Obviously, members of the track team are upset about the contradiction between being asked to continue traditions in the fall and then being told the traditions had ended in the spring. Such frustration is certainly understandable, especially considering that track contends with men's basketball for the grandest tradition of all, stretching back to the early 1900s. In addition, the history of the men's swimming and diving program goes back to 1935, a history that includes eight Mid American Conference team titles.

So much for the three Ts.

Bobcats React

Although the official announcement to eliminate four varsity sports was made Jan. 25, the coaches and players affected by the decision were actually informed Wednesday afternoon, the 24th.

"I had a meeting with the administration at 2:15 p.m. yesterday and I was told the news," Ohio Lacrosse Head Coach Allison Valentino said on Jan. 25. "The administration then met with my team at 6:30 p.m."

Valentino did not break the news to her players herself because the administration asked her not to. So how did the lacrosse team react to the news?

"We had a meeting for a while together in our locker room," goalie Jen Heup said. "Once I left, I actually tried calling (my parents), and I couldn't get a hold of them. But (when I talked to them), I just called them in tears and just broke it to them and told them there was no longer going to be a lacrosse program."

Heup took the news of the elimination hard but she wasn't the only one devastated by the situation.

"All my life they have put so much into me playing lacrosse," Heup said. "I know it's the same with all the girls. My parents put everything into me playing sports. And lacrosse was my life, so it definitely hit them as hard as it hit me."

The track team was also informed of the bad news by the administration, but they were more surprised than devastated when they met with the administration and discovered that their sport had been cut.

"At 3:30 p.m. when we normally practice, we do two laps around the Convo," Bailey said. "We asked coach if we should get started and he said no, we have a meeting. Let's have all the guys go downstairs. When they separate the team like that, it means one of two things -- either we're just in a lot of trouble for screwing up or you know it was something serious."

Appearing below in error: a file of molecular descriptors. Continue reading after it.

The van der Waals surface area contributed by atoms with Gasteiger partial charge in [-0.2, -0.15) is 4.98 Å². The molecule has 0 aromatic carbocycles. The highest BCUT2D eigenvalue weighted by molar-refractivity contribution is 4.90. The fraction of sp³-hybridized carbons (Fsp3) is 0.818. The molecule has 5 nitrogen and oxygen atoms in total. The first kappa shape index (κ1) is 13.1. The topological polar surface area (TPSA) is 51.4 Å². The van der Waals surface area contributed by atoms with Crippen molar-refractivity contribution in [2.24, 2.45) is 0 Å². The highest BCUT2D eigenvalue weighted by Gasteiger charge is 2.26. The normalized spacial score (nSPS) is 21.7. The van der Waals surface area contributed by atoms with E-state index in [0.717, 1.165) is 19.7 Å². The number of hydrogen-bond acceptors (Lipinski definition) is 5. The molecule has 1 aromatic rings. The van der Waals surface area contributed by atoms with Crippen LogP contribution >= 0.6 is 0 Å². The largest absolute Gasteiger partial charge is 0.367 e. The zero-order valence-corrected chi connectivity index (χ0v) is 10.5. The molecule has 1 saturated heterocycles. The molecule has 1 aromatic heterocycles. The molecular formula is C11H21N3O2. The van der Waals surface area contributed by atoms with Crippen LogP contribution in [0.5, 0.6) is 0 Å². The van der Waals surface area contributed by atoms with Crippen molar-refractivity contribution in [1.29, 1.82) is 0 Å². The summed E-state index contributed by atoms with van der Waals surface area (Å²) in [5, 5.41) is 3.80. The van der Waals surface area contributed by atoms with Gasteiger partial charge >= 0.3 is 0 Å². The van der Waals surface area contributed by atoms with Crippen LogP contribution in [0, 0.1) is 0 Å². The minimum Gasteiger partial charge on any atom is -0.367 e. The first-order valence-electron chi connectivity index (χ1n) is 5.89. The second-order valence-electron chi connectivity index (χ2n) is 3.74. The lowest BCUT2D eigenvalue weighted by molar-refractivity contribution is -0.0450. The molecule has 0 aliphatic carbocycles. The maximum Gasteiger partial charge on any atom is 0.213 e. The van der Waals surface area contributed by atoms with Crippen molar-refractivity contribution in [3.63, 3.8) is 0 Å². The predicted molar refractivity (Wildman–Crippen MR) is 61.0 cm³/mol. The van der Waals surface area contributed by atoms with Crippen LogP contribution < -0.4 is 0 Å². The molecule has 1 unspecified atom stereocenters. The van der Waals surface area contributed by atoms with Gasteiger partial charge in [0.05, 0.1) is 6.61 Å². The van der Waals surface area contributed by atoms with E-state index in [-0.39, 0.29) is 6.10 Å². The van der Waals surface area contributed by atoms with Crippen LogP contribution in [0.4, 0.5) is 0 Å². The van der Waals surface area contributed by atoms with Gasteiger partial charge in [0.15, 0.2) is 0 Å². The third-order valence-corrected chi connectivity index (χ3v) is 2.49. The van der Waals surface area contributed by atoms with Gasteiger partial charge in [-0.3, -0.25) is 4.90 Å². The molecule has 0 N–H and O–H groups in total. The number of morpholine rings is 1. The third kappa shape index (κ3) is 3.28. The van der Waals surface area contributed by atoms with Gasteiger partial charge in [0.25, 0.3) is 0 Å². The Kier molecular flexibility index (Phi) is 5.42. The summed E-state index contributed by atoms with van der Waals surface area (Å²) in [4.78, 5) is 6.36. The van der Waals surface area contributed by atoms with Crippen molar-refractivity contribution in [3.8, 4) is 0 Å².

"Nobody, I don't think, really knew what was going on at first, but all it took was for them to put us in a room and Kirby said I don't know how to say this. And right then you don't have to say anything else," Bailey added.

Bailey, Leon and Bildstein all used the same word to sum up how they felt after the news was broken -- "shocked."

As surprised as the rest of the track team was, Schiele was even more surprised when he heard the news. Schiele had class and missed the scheduled practice so he was unable to attend the meeting.

"I was walking back and I saw a group of our guys running, and I just kind of gave them the 'hi,' and then they shouted my name as I passed," Schiele said. "I looked back and they were like never mind, we'll tell you later, that kind of thing. I was like, I wonder what that's all about. I get back to my apartment and my roommate's there who runs. He said, 'Judging by the look on your face, I guess you haven't heard the news.' I'm like 'what news?' and he said 'we had a meeting.' So that's how I found out."

Bright Future

All of the lacrosse and track-team members had similar responses in regard to what should be done in the future. With the elimination of their respective sports, the athletes made it a point that they will stick together and respect any decisions by their teammates to transfer to other schools where they can continue their collegiate athletic careers.

"I've never felt this close to a team as I have this year," goalie Heup said. "We've talked about it, and if anybody transfers or if anybody does anything, we'll stay together."

In addition, with the track team and lacrosse team as proverbial sitting ducks this spring, they insist that they will leave it all on the field.

"If anything, when we play this season, we are going to work harder," Heup said. "Just because we're going to work hard and play for each other."

Thinking back to last fall when McDavis made his motivational speech to the athletes, maybe he was a little bit misguided. Maybe instead of talking about the three Ts he should have talked about the two Ts, because for the athletes and coaches affected by this decision, this season has turned out to be nothing more than trials and tribulations.